Hello World!

I’m Fred Gibbs, an assistant professor in the history department at the University of New Mexico.

My research interests span the history of diet and health (particularly the popularization of nutritional science), the intersection of food and environmental histories (particularly food production and distribution), and qualitative and historical cartography (with and without GIS).

My research and teaching in the digital humanities (particularly digital history) explores new modes of historical research and publishing, the importance of design in scholarship, the necessity for new evaluative criteria for digital scholarship (and the nature of scholarship in the 21st century), and sustainable publication practices.

I have been a general editor at Programming Historian since 2012, co-founded in 2015 the UNM Spatial Humanities Working Group, and serve as an editor at the recently (Oct 2016) launched H-Nutrition network on H-Net.

Perhaps the best way of getting a sense of what I’ve been up to scroll through my project portfolio, and check peruse some publications (and links to them) on my CV.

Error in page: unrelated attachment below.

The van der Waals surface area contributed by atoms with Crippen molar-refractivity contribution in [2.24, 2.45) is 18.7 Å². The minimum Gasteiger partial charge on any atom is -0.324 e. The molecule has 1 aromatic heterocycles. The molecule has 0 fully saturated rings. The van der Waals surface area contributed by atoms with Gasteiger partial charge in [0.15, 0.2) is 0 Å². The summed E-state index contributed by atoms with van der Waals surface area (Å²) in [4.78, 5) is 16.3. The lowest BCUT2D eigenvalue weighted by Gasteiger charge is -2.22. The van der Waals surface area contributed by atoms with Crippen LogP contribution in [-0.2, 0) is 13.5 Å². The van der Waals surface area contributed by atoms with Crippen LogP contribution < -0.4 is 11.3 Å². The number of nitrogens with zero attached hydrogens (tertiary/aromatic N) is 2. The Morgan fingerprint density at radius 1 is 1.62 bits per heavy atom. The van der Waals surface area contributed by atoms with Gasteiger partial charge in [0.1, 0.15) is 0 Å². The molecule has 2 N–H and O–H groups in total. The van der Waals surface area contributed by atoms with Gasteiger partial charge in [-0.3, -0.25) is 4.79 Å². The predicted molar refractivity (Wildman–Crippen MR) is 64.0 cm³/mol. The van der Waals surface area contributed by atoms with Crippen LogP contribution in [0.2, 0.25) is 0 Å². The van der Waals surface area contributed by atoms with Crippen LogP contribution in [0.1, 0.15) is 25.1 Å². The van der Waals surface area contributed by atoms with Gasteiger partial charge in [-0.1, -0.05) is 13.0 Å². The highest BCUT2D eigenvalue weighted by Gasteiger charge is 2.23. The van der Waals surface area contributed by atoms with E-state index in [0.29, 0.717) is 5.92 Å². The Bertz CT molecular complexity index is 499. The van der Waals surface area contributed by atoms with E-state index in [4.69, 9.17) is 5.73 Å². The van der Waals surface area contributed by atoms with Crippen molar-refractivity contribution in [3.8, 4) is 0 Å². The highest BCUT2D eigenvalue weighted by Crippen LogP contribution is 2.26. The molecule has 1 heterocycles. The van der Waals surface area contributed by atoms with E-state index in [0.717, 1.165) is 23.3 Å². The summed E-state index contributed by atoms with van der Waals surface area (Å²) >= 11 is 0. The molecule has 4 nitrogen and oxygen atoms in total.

Previously, my research focused on premodern toxicology, particularly late medieval and early modern medical literature on poison.

History

Until the spring of 2013, I was an assistant professor in the department of History and Art History at George Mason University (Fairfax, VA) and director of digital scholarship at the Roy Rosenzweig Center for History and New Media.

I completed my History of Science PhD at the University of Wisconsin-Madison, where I discovered a new interest in web design and development. For a few years before that, I did menial cubicle chores [= web programming] (where I also built elaborate soda-can towers) after studying physics at Carleton College. I grew up in Prior Lake, MN, where I enjoyed riding bikes through neighbors’ yards, playing mindless video games, and learning to get computers to do what I want.

Behind the scenes

Pages of this site are written in Markdown and converted to static HTML with Jekyll. All code for this site is hosted in a GitHub repository and rendered via GitHub Pages. Read my take on why these tools are great for personal or project websites.